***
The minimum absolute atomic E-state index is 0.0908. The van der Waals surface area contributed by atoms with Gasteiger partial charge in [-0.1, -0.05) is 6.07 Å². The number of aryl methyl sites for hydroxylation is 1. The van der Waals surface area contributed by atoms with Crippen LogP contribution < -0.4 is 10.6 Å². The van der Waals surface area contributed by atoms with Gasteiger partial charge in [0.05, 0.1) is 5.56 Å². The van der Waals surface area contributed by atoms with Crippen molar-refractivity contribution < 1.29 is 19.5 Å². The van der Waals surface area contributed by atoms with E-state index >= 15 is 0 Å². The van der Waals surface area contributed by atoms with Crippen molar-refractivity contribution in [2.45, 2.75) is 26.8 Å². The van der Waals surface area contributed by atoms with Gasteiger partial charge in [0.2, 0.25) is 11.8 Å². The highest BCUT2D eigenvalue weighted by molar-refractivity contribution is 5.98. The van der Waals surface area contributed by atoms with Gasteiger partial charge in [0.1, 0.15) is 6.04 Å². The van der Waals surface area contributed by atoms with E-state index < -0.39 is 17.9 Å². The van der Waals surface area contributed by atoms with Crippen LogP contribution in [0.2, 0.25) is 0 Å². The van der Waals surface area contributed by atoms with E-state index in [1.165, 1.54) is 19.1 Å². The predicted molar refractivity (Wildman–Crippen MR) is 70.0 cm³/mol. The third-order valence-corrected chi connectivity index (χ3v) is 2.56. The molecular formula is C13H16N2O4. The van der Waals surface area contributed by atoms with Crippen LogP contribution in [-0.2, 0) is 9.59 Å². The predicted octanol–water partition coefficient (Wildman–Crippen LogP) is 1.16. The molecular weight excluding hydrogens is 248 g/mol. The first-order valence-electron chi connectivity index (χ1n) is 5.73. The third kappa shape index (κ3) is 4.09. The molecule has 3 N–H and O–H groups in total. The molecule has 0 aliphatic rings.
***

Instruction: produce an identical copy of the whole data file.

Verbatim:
The minimum absolute atomic E-state index is 0.0908. The van der Waals surface area contributed by atoms with Gasteiger partial charge in [-0.1, -0.05) is 6.07 Å². The number of aryl methyl sites for hydroxylation is 1. The van der Waals surface area contributed by atoms with Crippen LogP contribution < -0.4 is 10.6 Å². The van der Waals surface area contributed by atoms with Gasteiger partial charge in [0.05, 0.1) is 5.56 Å². The van der Waals surface area contributed by atoms with Crippen molar-refractivity contribution < 1.29 is 19.5 Å². The van der Waals surface area contributed by atoms with E-state index >= 15 is 0 Å². The van der Waals surface area contributed by atoms with Crippen molar-refractivity contribution in [2.45, 2.75) is 26.8 Å². The van der Waals surface area contributed by atoms with Gasteiger partial charge in [0.2, 0.25) is 11.8 Å². The highest BCUT2D eigenvalue weighted by molar-refractivity contribution is 5.98. The van der Waals surface area contributed by atoms with Gasteiger partial charge in [0.1, 0.15) is 6.04 Å². The van der Waals surface area contributed by atoms with E-state index < -0.39 is 17.9 Å². The van der Waals surface area contributed by atoms with Crippen LogP contribution in [0.2, 0.25) is 0 Å². The van der Waals surface area contributed by atoms with E-state index in [1.165, 1.54) is 19.1 Å². The predicted molar refractivity (Wildman–Crippen MR) is 70.0 cm³/mol. The third-order valence-corrected chi connectivity index (χ3v) is 2.56. The molecular formula is C13H16N2O4. The van der Waals surface area contributed by atoms with Crippen LogP contribution in [-0.2, 0) is 9.59 Å². The predicted octanol–water partition coefficient (Wildman–Crippen LogP) is 1.16. The molecular weight excluding hydrogens is 248 g/mol. The first-order valence-electron chi connectivity index (χ1n) is 5.73. The third kappa shape index (κ3) is 4.09. The molecule has 3 N–H and O–H groups in total. The molecule has 0 aliphatic rings.